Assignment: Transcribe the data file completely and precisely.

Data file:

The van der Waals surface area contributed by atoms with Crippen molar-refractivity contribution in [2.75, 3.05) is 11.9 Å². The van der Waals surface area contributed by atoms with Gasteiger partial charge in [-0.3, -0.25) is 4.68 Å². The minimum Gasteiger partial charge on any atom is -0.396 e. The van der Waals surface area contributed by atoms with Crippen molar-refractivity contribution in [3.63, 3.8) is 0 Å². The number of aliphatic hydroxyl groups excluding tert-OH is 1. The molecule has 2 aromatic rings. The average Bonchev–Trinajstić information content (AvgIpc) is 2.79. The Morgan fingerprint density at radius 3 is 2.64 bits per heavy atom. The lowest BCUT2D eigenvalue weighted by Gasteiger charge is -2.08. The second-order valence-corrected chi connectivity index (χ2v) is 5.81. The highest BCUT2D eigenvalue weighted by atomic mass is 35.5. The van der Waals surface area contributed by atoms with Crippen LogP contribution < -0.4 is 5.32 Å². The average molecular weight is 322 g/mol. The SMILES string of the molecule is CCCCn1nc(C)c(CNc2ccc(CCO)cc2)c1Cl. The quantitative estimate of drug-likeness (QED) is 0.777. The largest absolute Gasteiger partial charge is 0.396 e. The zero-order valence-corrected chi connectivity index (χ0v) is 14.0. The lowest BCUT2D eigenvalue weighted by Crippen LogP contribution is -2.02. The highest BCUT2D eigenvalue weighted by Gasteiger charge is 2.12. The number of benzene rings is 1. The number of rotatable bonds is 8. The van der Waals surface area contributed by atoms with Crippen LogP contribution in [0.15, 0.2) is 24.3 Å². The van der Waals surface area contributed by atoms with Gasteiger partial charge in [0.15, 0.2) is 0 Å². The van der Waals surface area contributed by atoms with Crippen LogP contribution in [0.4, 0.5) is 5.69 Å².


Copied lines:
The van der Waals surface area contributed by atoms with Crippen molar-refractivity contribution in [2.75, 3.05) is 11.9 Å². The van der Waals surface area contributed by atoms with Gasteiger partial charge in [-0.3, -0.25) is 4.68 Å². The minimum Gasteiger partial charge on any atom is -0.396 e. The van der Waals surface area contributed by atoms with Crippen molar-refractivity contribution in [3.63, 3.8) is 0 Å². The number of aliphatic hydroxyl groups excluding tert-OH is 1. The molecule has 2 aromatic rings. The average Bonchev–Trinajstić information content (AvgIpc) is 2.79. The Morgan fingerprint density at radius 3 is 2.64 bits per heavy atom. The lowest BCUT2D eigenvalue weighted by Gasteiger charge is -2.08. The second-order valence-corrected chi connectivity index (χ2v) is 5.81. The highest BCUT2D eigenvalue weighted by atomic mass is 35.5. The van der Waals surface area contributed by atoms with Crippen LogP contribution < -0.4 is 5.32 Å². The average molecular weight is 322 g/mol. The SMILES string of the molecule is CCCCn1nc(C)c(CNc2ccc(CCO)cc2)c1Cl. The quantitative estimate of drug-likeness (QED) is 0.777. The largest absolute Gasteiger partial charge is 0.396 e. The zero-order valence-corrected chi connectivity index (χ0v) is 14.0. The lowest BCUT2D eigenvalue weighted by Crippen LogP contribution is -2.02. The highest BCUT2D eigenvalue weighted by Gasteiger charge is 2.12. The number of benzene rings is 1. The number of rotatable bonds is 8. The van der Waals surface area contributed by atoms with Crippen LogP contribution in [0.15, 0.2) is 24.3 Å². The van der Waals surface area contributed by atoms with Gasteiger partial charge in [0.15, 0.2) is 0 Å². The van der Waals surface area contributed by atoms with Crippen LogP contribution in [0.4, 0.5) is 5.69 Å².